Major League Baseball's players' union rejected a revised proposal from commissioner Rob Manfred regarding new rules to improve the game's pace of play, sources told The Athletic's Ken Rosenthal.
Manfred could still unilaterally implement a proposal that would include a 20-second pitch clock and shortened trips to the mound before the 2018 season, but he reportedly remains hopeful the two sides can come to an agreement.
Players do not appear to be interested in the inclusion of a pitch clock and are "unified" on the issue, a player involved in the discussions told Rosenthal. While players reportedly aren't opposed to improvements to the pace of play, they are concerned that speeding up the game could increase the risk of injury and push away fans who want to maintain the traditional ways of playing the sport.
The likelihood of the unilateral implementation of new rules prior to the 2018 season has increased, according to a source of ESPN's Jerry Crasnick, who echoes the reluctance and player concerns reported by Rosenthal.
"My preferred path is a negotiated agreement with the players,'' Manfred said during owners meetings in November, according to Crasnick. "But if we can't get an agreement, we are going to have rule changes in 2018, one way or the other.''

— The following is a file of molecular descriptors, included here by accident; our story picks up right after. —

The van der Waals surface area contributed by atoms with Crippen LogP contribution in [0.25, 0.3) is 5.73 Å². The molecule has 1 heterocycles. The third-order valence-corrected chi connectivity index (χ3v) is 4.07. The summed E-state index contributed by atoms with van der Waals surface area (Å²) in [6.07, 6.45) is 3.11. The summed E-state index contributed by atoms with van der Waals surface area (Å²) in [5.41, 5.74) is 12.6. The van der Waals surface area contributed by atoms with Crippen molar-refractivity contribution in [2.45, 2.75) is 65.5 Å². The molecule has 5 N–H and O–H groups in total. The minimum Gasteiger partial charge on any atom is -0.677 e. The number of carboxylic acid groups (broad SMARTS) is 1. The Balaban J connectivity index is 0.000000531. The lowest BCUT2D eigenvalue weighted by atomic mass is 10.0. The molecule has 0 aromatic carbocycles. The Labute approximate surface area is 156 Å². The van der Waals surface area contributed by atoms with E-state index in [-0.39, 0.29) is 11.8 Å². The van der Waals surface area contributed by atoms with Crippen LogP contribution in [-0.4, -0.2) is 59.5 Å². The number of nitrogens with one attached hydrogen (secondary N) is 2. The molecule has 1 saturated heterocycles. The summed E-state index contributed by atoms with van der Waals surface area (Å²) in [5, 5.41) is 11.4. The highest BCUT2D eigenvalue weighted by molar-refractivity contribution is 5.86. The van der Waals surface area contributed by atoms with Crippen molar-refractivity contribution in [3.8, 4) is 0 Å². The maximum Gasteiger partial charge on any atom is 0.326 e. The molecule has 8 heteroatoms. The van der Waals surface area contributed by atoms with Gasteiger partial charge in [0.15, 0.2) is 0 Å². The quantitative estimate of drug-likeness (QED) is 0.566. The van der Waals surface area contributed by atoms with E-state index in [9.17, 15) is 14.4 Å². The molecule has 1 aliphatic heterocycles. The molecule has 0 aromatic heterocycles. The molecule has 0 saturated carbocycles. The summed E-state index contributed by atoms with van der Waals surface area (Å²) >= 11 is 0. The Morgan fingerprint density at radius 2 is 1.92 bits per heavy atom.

Talks between the two sides haven't yielded any progress throughout the past year, Crasnick adds.
MLB has been using timers at minor-league ballparks with success since 2015, and hopes the usage can reduce the league's average time between pitches, which is currently 22 seconds.
The league also implemented a rule requiring hitters to keep one foot inside the batter's box with some exceptions.
If a pitcher violated the clock rule, a ball would be added to the count. If a batter violated the rule, a strike would be recorded.